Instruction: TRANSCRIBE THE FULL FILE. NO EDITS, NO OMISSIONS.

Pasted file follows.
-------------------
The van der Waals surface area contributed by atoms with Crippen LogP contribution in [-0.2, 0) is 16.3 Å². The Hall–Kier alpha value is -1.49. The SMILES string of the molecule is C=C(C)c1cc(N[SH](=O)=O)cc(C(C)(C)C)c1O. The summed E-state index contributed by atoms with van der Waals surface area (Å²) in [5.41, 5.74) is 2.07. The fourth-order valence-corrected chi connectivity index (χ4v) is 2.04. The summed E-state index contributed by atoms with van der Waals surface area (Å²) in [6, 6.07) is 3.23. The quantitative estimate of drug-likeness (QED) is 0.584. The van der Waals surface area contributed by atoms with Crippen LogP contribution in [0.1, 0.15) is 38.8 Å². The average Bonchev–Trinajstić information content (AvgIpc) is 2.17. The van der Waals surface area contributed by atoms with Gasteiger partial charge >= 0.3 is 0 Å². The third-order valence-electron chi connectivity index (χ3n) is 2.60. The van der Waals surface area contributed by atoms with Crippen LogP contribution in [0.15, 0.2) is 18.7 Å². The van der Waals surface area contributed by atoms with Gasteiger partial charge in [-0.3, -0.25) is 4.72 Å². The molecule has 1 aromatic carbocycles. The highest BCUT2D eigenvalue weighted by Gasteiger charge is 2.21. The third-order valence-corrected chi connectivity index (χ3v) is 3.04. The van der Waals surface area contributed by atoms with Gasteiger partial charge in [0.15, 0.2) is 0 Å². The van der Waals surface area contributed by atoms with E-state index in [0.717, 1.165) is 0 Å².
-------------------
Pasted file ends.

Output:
The van der Waals surface area contributed by atoms with Crippen LogP contribution in [-0.2, 0) is 16.3 Å². The Hall–Kier alpha value is -1.49. The SMILES string of the molecule is C=C(C)c1cc(N[SH](=O)=O)cc(C(C)(C)C)c1O. The summed E-state index contributed by atoms with van der Waals surface area (Å²) in [5.41, 5.74) is 2.07. The fourth-order valence-corrected chi connectivity index (χ4v) is 2.04. The summed E-state index contributed by atoms with van der Waals surface area (Å²) in [6, 6.07) is 3.23. The quantitative estimate of drug-likeness (QED) is 0.584. The van der Waals surface area contributed by atoms with Crippen LogP contribution in [0.1, 0.15) is 38.8 Å². The average Bonchev–Trinajstić information content (AvgIpc) is 2.17. The van der Waals surface area contributed by atoms with Gasteiger partial charge >= 0.3 is 0 Å². The third-order valence-electron chi connectivity index (χ3n) is 2.60. The van der Waals surface area contributed by atoms with Crippen LogP contribution in [0.15, 0.2) is 18.7 Å². The van der Waals surface area contributed by atoms with Gasteiger partial charge in [-0.3, -0.25) is 4.72 Å². The molecule has 1 aromatic carbocycles. The highest BCUT2D eigenvalue weighted by Gasteiger charge is 2.21. The third-order valence-corrected chi connectivity index (χ3v) is 3.04. The van der Waals surface area contributed by atoms with Gasteiger partial charge in [0.15, 0.2) is 0 Å². The van der Waals surface area contributed by atoms with E-state index in [0.717, 1.165) is 0 Å².